Cultures where more omega-3 fatty acids (which have anti-inflammatory effects) and fewer omega-6 fatty acids (which have pro-inflammatory effects) are consumed have a lower incidence of depression and bipolar disorder. However, the exact role that each kind of fatty acid plays in the brain and whether dietary changes can improve mood disorders is still being investigated. A 2012 study in the Journal of Psychiatric Research examined the complete lipid profiles of participants with bipolar disorder to collect data on these questions.
The most significant results to come from the study were that levels of the long-chain omega-6 fatty acid dihomo-gamma-linolenic acid (DGLA) were positively correlated with neuroticism, depression severity, and decreased functioning. Depression severity was negatively correlated with the omega-6 fatty acid linolenic acid (LA) and the omega-3 fatty acid alpha-linolenic acid (ALA), and positively correlated with fatty acid desaturase 2 (FADS2), an enzyme that converts LA to the omega-6 fatty acid gamma-linolenic acid GLA.
The data suggest that particular omega-6 fatty acids and the enzymes that lead to their production may be used as biomarkers that can indicate depression.
Editor’s Note: Levels of specific omega-6 fatty acids and their related enzymes were found to correlate with depression severity in this study. Since omega-6 fatty acids are pro-inflammatory, diets higher in omega-6 fatty acids are associated with more cardiovascular problems, and a 2012 article by Chang et al. in the Journal of Psychiatric Research reported that completed suicides in bipolar patients with cardiovascular disorders were significantly higher than in those with bipolar disorder without cardiovascular illness, it seems a healthy diet can have multiple benefits, including potentially reducing depressive burden, cardiovascular risk, and suicide risk.
Several studies in adults and children suggest that omega-3 fatty acid supplementation may have antidepressant effects. At the 2013 meeting of the American Academy of Child and Adolescent Psychiatry in October, Melissa DelBello, a professor at the University of Cincinnati, reported on a new study of omega-3 fatty acids in depressed children who had a parent with bipolar disorder. The children taking omega-3 fatty acids were more likely to improve than those taking a placebo, but the findings were only of marginal significance.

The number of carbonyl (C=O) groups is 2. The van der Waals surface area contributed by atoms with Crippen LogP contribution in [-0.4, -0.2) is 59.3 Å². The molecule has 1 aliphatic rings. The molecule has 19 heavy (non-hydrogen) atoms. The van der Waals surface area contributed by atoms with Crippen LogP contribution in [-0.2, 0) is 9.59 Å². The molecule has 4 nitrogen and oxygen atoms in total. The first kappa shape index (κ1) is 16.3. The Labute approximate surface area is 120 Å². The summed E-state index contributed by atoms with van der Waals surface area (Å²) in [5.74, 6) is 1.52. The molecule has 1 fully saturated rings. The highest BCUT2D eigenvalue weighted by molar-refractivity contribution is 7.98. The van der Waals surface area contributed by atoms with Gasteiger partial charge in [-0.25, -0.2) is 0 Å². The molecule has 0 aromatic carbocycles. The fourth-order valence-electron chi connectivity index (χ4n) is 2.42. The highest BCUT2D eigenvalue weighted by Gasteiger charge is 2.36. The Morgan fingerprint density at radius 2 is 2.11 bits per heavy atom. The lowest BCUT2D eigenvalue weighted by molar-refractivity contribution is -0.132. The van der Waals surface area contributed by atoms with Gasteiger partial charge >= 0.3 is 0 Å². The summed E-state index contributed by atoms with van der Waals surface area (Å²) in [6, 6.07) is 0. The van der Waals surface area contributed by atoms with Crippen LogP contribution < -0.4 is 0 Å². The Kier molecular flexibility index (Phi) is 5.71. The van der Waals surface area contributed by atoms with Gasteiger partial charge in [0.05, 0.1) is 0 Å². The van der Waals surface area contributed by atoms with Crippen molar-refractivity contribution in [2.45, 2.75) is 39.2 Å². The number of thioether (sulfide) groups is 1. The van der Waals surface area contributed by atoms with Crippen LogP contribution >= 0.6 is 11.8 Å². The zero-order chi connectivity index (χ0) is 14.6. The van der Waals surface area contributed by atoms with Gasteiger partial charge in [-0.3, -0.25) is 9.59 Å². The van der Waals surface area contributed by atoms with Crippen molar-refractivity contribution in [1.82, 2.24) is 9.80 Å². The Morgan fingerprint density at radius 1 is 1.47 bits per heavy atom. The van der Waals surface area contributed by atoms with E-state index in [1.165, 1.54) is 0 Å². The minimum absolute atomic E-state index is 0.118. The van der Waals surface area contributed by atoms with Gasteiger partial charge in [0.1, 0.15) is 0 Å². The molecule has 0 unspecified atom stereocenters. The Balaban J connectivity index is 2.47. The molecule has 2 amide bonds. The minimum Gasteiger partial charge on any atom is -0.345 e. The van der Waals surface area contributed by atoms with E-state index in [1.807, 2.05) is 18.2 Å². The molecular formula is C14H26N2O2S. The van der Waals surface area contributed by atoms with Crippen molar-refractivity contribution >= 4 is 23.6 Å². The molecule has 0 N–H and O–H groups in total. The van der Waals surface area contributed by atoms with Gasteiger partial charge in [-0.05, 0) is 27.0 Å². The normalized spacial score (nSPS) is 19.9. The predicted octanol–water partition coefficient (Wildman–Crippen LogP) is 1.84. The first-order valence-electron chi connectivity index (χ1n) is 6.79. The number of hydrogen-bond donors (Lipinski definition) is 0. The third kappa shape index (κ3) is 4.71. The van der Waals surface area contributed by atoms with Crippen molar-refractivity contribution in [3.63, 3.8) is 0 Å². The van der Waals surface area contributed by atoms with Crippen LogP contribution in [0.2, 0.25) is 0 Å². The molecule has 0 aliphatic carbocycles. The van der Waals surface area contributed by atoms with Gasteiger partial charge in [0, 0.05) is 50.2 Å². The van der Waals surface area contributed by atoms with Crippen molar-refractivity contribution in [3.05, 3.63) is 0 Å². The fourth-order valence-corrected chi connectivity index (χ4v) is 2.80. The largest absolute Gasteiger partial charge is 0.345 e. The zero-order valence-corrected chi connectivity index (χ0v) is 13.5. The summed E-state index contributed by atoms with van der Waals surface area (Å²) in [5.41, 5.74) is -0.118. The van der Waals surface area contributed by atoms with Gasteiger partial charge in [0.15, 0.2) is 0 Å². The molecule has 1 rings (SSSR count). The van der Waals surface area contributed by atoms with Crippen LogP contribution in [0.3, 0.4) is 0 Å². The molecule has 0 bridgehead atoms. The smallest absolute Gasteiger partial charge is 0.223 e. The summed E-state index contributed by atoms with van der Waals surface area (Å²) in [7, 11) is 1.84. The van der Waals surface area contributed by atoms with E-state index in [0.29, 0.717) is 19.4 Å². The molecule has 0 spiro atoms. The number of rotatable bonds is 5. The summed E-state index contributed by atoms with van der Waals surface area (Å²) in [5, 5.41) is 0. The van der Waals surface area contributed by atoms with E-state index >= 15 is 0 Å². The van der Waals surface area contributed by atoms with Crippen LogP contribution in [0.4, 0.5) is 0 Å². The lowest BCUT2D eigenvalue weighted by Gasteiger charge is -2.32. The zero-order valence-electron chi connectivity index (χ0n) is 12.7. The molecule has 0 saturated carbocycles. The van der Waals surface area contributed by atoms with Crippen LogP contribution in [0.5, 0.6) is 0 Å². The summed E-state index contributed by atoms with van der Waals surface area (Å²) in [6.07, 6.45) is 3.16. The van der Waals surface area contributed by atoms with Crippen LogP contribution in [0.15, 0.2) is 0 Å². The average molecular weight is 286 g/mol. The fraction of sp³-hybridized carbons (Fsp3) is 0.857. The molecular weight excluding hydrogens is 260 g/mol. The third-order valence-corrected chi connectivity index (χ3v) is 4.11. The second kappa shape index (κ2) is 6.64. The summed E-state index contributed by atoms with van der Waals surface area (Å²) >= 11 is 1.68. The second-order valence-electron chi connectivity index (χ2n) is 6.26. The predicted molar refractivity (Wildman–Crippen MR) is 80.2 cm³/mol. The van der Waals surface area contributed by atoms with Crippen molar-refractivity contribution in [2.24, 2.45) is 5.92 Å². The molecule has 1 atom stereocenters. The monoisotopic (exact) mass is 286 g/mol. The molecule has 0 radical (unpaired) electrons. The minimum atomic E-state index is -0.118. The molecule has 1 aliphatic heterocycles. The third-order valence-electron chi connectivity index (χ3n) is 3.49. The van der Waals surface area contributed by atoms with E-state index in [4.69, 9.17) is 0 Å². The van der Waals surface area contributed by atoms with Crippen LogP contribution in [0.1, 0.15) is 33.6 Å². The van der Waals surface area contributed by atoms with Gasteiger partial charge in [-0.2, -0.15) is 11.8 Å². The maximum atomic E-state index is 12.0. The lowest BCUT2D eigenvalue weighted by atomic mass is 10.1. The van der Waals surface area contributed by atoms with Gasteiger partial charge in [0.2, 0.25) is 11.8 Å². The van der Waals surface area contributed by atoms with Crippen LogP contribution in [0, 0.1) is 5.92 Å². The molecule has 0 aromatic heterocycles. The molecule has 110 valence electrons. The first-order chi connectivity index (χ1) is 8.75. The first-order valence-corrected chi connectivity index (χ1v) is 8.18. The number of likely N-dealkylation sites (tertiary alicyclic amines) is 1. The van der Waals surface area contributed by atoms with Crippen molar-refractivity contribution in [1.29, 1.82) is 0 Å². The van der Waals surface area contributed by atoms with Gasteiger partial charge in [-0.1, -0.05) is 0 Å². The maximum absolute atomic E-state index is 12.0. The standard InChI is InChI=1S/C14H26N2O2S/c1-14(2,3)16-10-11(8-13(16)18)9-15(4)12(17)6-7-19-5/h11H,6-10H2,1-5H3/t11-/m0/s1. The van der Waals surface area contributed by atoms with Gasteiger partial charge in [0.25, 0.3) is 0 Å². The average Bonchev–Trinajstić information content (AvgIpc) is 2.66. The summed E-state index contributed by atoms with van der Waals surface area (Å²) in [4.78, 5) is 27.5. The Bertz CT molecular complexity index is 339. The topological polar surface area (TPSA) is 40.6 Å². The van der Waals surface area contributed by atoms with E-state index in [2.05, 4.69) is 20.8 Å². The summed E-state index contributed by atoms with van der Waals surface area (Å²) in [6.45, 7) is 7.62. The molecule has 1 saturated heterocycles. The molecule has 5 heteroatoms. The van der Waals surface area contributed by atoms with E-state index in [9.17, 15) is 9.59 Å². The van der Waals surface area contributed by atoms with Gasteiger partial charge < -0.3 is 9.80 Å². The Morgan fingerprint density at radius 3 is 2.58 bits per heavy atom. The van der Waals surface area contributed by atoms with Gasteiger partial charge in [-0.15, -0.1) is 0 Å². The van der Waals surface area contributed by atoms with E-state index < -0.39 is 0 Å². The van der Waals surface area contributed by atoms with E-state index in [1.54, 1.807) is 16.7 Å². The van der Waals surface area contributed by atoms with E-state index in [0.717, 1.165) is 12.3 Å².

Cold-water fish are a good source of omega-3 fatty acids, and DelBello said salmon is by far the best in this regard. People who live in countries where fish is consumed in greater quantities are less likely to suffer from depression. Other sources of omega-3 fatty acids include shellfish, plant and nut oils, English walnuts, flaxseed, algae oils, and fortified foods.
The omega-3 fatty acids from fish are eicosapentaenoic acid (EPA) and docosahexaenoic acid (DHA), while the omega-3 fatty acids from plants are alpha-linolenic acid (ALA), which breaks down into EPA and DHA. All of these are anti-inflammatory, though one must consume much greater quantities of ALA to match the benefits of EPA and DHA. In contrast, omega-6 fatty acids, which are much more common in the typical American diet, are pro-inflammatory.
In DelBello’s study of 56 depressed children of a parent with bipolar disorder, the participants were randomized to either 1.8 g of omega-3 fatty acids (1.2 g of EPA and 0.6 g of DHA) or placebo (olive oil). Those who received the omega-3 fatty acids had a 55.6% rate of remission versus 34.5% for those who received placebo, but while the odds ratio of 2.4 favored the omega-3 fatty acids, the difference in remission rates was not statistically significant, likely because of the small size of the study. However, improvement on the Children’s Depression Rating Scale was significantly different across the two groups, with children taking omega-3s improving more. Omega-3 fatty acids are known to have an anticoagulant effect (preventing the clotting of blood), and four children in the study did have prolonged clotting times (but no clinical problems with bleeding).